Why Scotland matters to billionaire Kiran Mazumdar-Shaw
India's "biotech queen" Kiran Mazumdar-Shaw joined the billionaire's club this week after being named as one of the wealthiest people in Scotland on the 2017 Sunday Times Rich List. So what links does the boss of a Bangalore-based biopharmaceutical company have with Scotland?
It came as something of a surprise when Kiran Mazumdar-Shaw popped up in the Sunday Times Rich List for Scotland this week.
As chairwoman and managing director of Indian biopharmaceutical company, Biocon, there seemed at first glance to be little to connect her to Scotland.
But appearances can be deceiving.
Ms Mazumdar-Shaw's name appeared on the rich list with her husband John Shaw, a Glaswegian who helps run her biotech empire as vice-chairman of the business.
The pair have turned a small company into a biotech behemoth, with annual revenues of $500m.
Their wealth has been estimated at £1.15bn, ranking them seventh in Scotland in the Sunday Times Rich List.
It has been a long journey to success, however.
The roots of Biocon go back to 1978, when Ms Mazumdar-Shaw launched a biotech company focused on industrial enzymes.
It was a humble beginning, as she explains. "It was India's first biotech start-up. I started it in my garage with very little money in the bank because I had all of 10,000 rupees - in today's terms, less than $500.
"Basically I started the company really not knowing where I would go or where I would end up."
But two developments in the late 1990s were to change the course of her life - a business opportunity and her then fiancé, John.
In 1998, she had an opportunity to take full ownership of her company by buying out shareholder ICI.
Mr Shaw, who was chairman of India-based textiles firm Madura Coats at the time, managed to raise the $2m required by using his life savings, which included selling his London home.
"John played a very crucial role in investing in the company and in me when it was most required," says Ms Mazumdar-Shaw.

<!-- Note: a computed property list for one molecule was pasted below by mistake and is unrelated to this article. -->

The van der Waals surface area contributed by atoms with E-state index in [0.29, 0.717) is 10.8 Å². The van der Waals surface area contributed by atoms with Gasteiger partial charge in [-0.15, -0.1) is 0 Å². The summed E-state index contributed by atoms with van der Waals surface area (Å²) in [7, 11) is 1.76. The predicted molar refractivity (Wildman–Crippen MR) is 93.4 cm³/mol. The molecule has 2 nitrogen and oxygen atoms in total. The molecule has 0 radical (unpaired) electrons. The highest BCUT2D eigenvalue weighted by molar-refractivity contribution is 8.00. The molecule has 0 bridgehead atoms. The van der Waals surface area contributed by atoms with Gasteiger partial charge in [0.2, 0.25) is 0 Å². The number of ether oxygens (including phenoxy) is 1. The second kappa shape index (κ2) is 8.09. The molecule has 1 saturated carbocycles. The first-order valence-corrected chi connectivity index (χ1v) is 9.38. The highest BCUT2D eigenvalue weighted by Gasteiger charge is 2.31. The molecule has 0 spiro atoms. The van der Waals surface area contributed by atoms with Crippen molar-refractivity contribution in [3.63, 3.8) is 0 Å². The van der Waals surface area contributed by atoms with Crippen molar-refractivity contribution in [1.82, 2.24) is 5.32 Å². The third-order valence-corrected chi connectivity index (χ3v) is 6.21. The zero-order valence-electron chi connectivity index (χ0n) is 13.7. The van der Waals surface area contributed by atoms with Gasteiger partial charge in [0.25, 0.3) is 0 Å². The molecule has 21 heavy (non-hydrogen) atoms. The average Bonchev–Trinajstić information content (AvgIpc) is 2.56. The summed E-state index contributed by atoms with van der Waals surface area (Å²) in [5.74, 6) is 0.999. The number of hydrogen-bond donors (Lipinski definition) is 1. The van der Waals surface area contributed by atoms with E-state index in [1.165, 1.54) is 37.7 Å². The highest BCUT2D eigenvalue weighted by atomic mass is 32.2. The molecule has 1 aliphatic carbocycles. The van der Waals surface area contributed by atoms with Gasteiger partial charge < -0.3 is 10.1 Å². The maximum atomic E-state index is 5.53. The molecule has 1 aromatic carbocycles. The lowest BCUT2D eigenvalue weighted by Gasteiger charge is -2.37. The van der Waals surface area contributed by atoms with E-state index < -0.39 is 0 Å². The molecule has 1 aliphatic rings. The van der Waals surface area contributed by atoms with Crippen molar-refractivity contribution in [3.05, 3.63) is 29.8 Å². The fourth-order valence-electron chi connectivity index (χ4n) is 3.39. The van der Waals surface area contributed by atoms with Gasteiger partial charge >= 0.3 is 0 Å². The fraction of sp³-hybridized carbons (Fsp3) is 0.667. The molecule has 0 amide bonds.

"It was at an inflection point when the company was trying to become independent.
"He did give up all his life's earnings to invest in Biocon and he says that's the best investment he's ever made."
The investment did indeed pay off, as the company switched its focus to oncology, diabetes and auto-immune diseases. It is now India's largest biopharmaceutical company.
Such is Ms Mazumdar-Shaw's standing in her field that she has been affectionately called "India's biotech queen" in the media.
Although she has joined the billionaire's club, she says money is not her motivation.
She explains: "Today I am driven by a mission to basically make a big impact on global healthcare because I am really concerned about the inequity between the developed world and developing countries in terms of access to essential drugs.
"So I am basically developing life-saving and life-sustaining drugs for diabetes and cancer and my mantra is 'highest quality at lowest cost'."
She adds: "I am very pleased with the kind of value we have created, so even though I am on the rich list, I really believe it is about value creation.
"It is not about what the connotation of rich is, but it's more the value that gets created from knowledge and innovation that I am proud of."
Ms Mazumdar-Shaw's links with Scotland go beyond her husband.
Among many accolades she has won over the years are honorary degrees from the University of Abertay, University of Glasgow and Heriot-Watt University.
Ms Mazumdar-Shaw speaks fondly of her Scottish connections, which include research partnerships with the University of Glasgow and other educational establishments.
"We love Scotland, so we do try and make it a point to come there at least once a year," she says.
"We love Scottish art and there's lots of interest that we have in Scotland in terms of family and friends."
The couple will be back in Scotland once again next month, when Mr Shaw will receive an honorary doctorate from his alma mater, Glasgow University.